Government considers listing monarch butterfly as endangered
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WASHINGTON, Jan. 1, 2015 -- The U.S. Fish and Wildlife Service (FWS) is considering the monarch butterfly for “threatened” status under the Endangered Species Act (ESA), in response to urging from environmental groups that want federal protection for the species.
According to a notice published in the Federal Register on Wednesday, the service determined that a petition from the Center for Biological Diversity, the Center for Food Safety, and the Xerces Society for Invertebrate Conservation to list a subspecies of monarchs “presents substantial information indicating that listing may be warranted.”
The monarch migrating population has dropped by more than 90 percent since 1995. However, the 2014 population is estimated to be two or three times as large as 2013's record low.
The agency said the butterfly faces more threats than ever in its annual migratory journey of over 3,000 miles, including “habitat loss - particularly the loss of milkweed, the monarch caterpillar's sole food source - and mortality resulting from pesticide use.”
FWS, part of the Department of the Interior, will now conduct a status review to determine whether listing is warranted and will accept information and comments until March 2.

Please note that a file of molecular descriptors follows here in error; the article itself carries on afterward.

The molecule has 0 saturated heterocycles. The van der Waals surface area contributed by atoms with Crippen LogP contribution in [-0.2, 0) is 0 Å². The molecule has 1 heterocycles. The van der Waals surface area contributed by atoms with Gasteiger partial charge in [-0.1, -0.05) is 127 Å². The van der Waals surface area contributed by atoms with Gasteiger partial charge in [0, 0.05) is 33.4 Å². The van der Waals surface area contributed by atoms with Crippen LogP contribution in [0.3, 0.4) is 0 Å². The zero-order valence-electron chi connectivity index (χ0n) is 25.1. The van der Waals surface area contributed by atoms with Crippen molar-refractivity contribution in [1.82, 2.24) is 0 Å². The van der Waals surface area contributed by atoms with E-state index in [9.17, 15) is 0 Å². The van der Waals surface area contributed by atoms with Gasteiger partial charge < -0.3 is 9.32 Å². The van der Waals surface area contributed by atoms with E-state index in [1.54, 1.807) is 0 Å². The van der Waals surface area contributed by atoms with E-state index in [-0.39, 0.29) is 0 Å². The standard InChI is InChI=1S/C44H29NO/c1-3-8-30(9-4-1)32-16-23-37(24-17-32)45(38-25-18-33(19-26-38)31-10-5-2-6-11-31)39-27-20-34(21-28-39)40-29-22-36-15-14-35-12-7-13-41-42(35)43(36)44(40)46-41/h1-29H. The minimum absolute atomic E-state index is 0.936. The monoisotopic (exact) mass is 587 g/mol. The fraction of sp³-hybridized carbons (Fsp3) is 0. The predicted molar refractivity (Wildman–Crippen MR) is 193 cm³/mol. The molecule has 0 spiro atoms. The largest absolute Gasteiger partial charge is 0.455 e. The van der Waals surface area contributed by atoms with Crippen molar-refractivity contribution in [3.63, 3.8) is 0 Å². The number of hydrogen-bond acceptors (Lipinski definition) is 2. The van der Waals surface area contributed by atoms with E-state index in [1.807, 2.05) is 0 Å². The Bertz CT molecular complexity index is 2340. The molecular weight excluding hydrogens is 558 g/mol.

The agency is looking for information on the subspecies' biology, range and population trends, habitat requirements, genetics and taxonomy, as well as other factors that are the basis for making a listing determination under the ESA.
Biotechnology and crop protection industries are directly targeted through the petition for producing herbicides that can kill monarch forage.
Environmental groups have cited the widely-used herbicide glysophate as the chief cause of the decline of monarch butterflies. The groups that filed the monarch ESA petition say the species is threatened by pesticides used in agriculture, as well as those used on lawns and gardens, and for mosquito and grasshopper control.
“Monarchs are threatened by habitat loss due to increasing use of glyphosate and other herbicides that kill host and nectar plants, and also by lethal and sub-lethal effects of insecticides such as neonicotinoids, which are persistent in the environment and are known to be highly toxic to pollinators,” according to the groups' ESA petition.
Separately, the Environmental Protection Agency is being petitioned to ban the use of neonicotinoids - pesticides used on corn and soybean acres -- due to fears that their use is a major cause of the decline of honey bee and monarch butterfly populations.
The Natural Resources Defense Council sued the Environmental Protection Agency in October to block its approval of a dual herbicide produced by Dow AgroSciences known as Enlist Duo, citing the loss of monarch butterflies.
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